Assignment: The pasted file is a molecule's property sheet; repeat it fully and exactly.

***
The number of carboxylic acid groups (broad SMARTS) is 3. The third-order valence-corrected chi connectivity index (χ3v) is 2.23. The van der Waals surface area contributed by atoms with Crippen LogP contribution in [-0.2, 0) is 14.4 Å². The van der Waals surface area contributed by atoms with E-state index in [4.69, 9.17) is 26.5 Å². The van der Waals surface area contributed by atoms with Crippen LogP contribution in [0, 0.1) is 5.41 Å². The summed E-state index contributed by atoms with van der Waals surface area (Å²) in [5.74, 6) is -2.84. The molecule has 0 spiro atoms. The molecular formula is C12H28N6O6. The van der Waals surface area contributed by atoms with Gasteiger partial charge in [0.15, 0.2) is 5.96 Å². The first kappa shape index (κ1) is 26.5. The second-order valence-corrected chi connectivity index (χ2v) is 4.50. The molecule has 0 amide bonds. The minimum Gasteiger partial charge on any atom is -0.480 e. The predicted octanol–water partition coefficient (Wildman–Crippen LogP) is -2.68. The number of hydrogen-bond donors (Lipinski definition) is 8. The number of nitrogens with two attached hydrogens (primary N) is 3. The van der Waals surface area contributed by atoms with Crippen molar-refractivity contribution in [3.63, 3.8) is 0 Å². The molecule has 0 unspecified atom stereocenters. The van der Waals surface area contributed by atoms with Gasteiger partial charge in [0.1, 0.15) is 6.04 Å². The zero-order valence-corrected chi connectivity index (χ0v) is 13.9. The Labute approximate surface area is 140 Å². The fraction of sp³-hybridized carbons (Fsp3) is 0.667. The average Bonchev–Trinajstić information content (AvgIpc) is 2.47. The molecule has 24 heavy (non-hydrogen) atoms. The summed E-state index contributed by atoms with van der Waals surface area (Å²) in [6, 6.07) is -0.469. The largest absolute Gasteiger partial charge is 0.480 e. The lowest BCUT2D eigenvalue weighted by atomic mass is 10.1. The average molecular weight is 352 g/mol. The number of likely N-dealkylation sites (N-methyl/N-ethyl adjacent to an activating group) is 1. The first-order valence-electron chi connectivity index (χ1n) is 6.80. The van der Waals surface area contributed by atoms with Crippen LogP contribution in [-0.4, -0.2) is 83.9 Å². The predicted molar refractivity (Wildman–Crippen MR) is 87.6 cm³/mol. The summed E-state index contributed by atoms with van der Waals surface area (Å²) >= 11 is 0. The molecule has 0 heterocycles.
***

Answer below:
The number of carboxylic acid groups (broad SMARTS) is 3. The third-order valence-corrected chi connectivity index (χ3v) is 2.23. The van der Waals surface area contributed by atoms with Crippen LogP contribution in [-0.2, 0) is 14.4 Å². The van der Waals surface area contributed by atoms with E-state index in [4.69, 9.17) is 26.5 Å². The van der Waals surface area contributed by atoms with Crippen LogP contribution in [0, 0.1) is 5.41 Å². The summed E-state index contributed by atoms with van der Waals surface area (Å²) in [5.74, 6) is -2.84. The molecule has 0 spiro atoms. The molecular formula is C12H28N6O6. The van der Waals surface area contributed by atoms with Gasteiger partial charge in [0.15, 0.2) is 5.96 Å². The first kappa shape index (κ1) is 26.5. The second-order valence-corrected chi connectivity index (χ2v) is 4.50. The molecule has 0 amide bonds. The minimum Gasteiger partial charge on any atom is -0.480 e. The predicted octanol–water partition coefficient (Wildman–Crippen LogP) is -2.68. The number of hydrogen-bond donors (Lipinski definition) is 8. The number of nitrogens with two attached hydrogens (primary N) is 3. The van der Waals surface area contributed by atoms with Crippen molar-refractivity contribution in [3.63, 3.8) is 0 Å². The molecule has 0 unspecified atom stereocenters. The van der Waals surface area contributed by atoms with Gasteiger partial charge in [0.1, 0.15) is 6.04 Å². The zero-order valence-corrected chi connectivity index (χ0v) is 13.9. The Labute approximate surface area is 140 Å². The fraction of sp³-hybridized carbons (Fsp3) is 0.667. The average Bonchev–Trinajstić information content (AvgIpc) is 2.47. The molecule has 24 heavy (non-hydrogen) atoms. The summed E-state index contributed by atoms with van der Waals surface area (Å²) in [6, 6.07) is -0.469. The largest absolute Gasteiger partial charge is 0.480 e. The lowest BCUT2D eigenvalue weighted by atomic mass is 10.1. The average molecular weight is 352 g/mol. The number of likely N-dealkylation sites (N-methyl/N-ethyl adjacent to an activating group) is 1. The first-order valence-electron chi connectivity index (χ1n) is 6.80. The van der Waals surface area contributed by atoms with Crippen LogP contribution in [-0.4, -0.2) is 83.9 Å². The predicted molar refractivity (Wildman–Crippen MR) is 87.6 cm³/mol. The summed E-state index contributed by atoms with van der Waals surface area (Å²) >= 11 is 0. The molecule has 0 heterocycles.